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Tagalog, roughly translated as "coming-home gift".

The Filipino tradition, when on a trip, to buy lots and lots of stuff for people back home. You MUST make sure everybody gets something, even if it's just a bag of M&Ms for the kids, or some Hershey's bars. Pasalubong refers to both the practice and the gift itself.

Pasalubong usually consists of food products, the more exotic, the better. If you take a trip to Los Banos, for instance, you'd better bring back lots of espasol and buko pie. A vacation in Baguio would mean you'll come back loaded with strawberry jam and peanut brittle. If you're coming home late from the office, you'd better stop at the store to buy a siopao for the missus.

Foreign trips are no exception, especially trips to the US. Usual pasalubong from the US includes shoes, electronics, and whatever you can stuff into a balikbayan box. Basically, anything you can find at a duty-free shop.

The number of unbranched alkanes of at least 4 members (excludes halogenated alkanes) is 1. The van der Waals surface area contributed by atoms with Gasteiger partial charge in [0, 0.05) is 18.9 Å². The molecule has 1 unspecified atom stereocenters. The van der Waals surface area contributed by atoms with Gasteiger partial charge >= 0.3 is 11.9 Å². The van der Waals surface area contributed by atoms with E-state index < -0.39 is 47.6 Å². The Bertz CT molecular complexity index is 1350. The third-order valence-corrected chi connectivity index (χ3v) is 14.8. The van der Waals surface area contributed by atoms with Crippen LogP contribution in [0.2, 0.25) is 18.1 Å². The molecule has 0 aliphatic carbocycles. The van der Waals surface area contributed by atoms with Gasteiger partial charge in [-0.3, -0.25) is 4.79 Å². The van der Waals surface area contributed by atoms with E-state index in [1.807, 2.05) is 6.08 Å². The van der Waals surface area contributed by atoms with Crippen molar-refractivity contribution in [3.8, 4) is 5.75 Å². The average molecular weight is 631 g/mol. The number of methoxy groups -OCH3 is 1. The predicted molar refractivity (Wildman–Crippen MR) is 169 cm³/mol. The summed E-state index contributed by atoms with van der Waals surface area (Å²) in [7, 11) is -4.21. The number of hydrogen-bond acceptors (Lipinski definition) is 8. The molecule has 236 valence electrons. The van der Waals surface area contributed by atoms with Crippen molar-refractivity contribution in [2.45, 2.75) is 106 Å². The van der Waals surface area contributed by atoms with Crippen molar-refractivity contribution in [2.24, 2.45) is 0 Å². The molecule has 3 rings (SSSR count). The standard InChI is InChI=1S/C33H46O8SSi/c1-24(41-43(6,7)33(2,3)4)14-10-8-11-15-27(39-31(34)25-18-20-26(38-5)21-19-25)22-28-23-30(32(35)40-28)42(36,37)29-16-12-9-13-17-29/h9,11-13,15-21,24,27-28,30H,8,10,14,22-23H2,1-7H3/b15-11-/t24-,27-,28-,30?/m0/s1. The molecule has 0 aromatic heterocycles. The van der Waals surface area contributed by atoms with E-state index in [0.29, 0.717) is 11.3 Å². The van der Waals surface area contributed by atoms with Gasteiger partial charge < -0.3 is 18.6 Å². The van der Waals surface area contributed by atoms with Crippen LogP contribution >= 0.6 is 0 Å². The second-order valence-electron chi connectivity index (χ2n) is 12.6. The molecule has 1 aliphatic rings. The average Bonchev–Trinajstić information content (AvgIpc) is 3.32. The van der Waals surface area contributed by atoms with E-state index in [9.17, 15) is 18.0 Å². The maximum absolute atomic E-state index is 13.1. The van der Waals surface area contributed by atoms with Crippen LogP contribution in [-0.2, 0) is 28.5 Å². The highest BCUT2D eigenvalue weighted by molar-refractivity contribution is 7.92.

It works both ways, though. Pinoys leaving for foreign shores must bring something for the folks there, and so they pack great amounts of dried mango, patis, and the reason why many first-time Pinoy travelers get chased by the drug-detection dogs at Customs - bagoong.

Although it does indeed refer to gifts given by those who are coming home the proper translation would be more like: something to give to those who will welcome me.

Salubong means to meet or welcome.

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